The production version of the Chevy Volt introduced in Detroit Tuesday by GM CEO Rick Wagoner revealed a car with a less striking design than the concept car shown in January 2007. Well, the materials used in the car are also taking a more conventional path. The body of the concept Volt used new high-performance composite technology (HPPC) developed by GE Plastics (now Sabic) that featured a sandwich of glass mat and thermoplastics made with regenerated plastic scrap. Bob Nelson, Automotive Executive Marketing Director for Sabic Innovative Plastics, says: “The new commercial Volt that was launched/announced earlier this week does not have any of our composites that we demonstrated on the concept vehicle with GM. We have several successful development programs going on with IXIS but the timing was such that the technology was not going to be ready to put on the Volt. The advantages of IXIS in cycle time and weight reduction and the new product launch of IXIS 157 are being well received by our customers. We will have more to discuss in the future about which vehicle platforms this technology will be on in the future.” There’s no word from GM on the materials used in the production Volt. Undoubtedly, though, the new, lighter advanced steels will play a big role. GM has a few issues to settle with the battery technology before it makes decisions on body tooling.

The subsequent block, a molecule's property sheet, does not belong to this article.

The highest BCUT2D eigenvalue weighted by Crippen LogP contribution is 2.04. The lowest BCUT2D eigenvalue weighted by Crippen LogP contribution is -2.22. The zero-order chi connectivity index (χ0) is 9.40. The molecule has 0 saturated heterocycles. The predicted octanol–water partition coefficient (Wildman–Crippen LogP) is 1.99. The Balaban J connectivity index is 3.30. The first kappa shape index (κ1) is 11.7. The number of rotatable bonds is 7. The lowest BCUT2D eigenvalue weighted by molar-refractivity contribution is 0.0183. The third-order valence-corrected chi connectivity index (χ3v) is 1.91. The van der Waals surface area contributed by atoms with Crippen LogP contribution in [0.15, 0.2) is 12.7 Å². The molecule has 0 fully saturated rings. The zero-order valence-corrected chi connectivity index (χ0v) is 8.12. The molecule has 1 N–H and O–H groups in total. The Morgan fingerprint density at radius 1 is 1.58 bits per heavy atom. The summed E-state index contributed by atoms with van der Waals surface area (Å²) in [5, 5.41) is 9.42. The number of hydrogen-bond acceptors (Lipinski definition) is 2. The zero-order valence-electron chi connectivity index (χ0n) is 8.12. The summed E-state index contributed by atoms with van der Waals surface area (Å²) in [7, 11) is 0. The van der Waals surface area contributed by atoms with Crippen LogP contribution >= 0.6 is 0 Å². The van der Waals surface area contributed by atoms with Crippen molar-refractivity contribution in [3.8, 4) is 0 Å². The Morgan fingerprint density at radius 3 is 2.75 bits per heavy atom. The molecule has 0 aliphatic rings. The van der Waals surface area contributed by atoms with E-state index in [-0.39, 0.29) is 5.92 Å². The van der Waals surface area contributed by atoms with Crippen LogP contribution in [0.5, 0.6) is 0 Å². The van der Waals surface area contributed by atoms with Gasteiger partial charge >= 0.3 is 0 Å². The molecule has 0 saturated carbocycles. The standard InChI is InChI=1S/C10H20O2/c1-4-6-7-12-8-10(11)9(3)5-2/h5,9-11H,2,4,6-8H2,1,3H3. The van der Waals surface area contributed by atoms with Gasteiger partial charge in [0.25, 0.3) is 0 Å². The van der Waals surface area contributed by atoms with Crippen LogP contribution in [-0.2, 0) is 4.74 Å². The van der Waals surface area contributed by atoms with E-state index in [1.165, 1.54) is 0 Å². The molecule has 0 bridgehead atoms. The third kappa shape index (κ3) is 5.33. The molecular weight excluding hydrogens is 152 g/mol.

GM was surprised by the wave of excitement surrounding the Volt concept car last year. Concept cars are just a beauty pageant side show at the Detroit auto extravaganza. Often suppliers, such as GE, would provide much of the money and muscle to demonstrate ideas. Designers are told to use a blank sheet of paper without great concern for production issues. The Volt suddenly became the centerpiece of the future of General Motors, primarily because of its power train. That’s why the production Volt now looks more like a real car.
Optomec's third America Makes project for metal 3D printing teams the LENS process company with GE Aviation, Lockheed, and other big aerospace names to develop guidelines for repairing high-value flight-critical Air Force components.
A self-propelled robot developed by a team of researchers headed by MIT promises to detect leaks quickly and accurately in gas pipelines, eliminating the likelihood of dangerous explosions. The robot may also be useful in water and petroleum pipe leak detection.
Aerojet Rocketdyne has built and successfully hot-fire tested an entire 3D-printed rocket engine. In other news, NASA's 3D-printed rocket engine injectors survived tests generating a record 20,000 pounds of thrust. Some performed equally well or better than welded parts.
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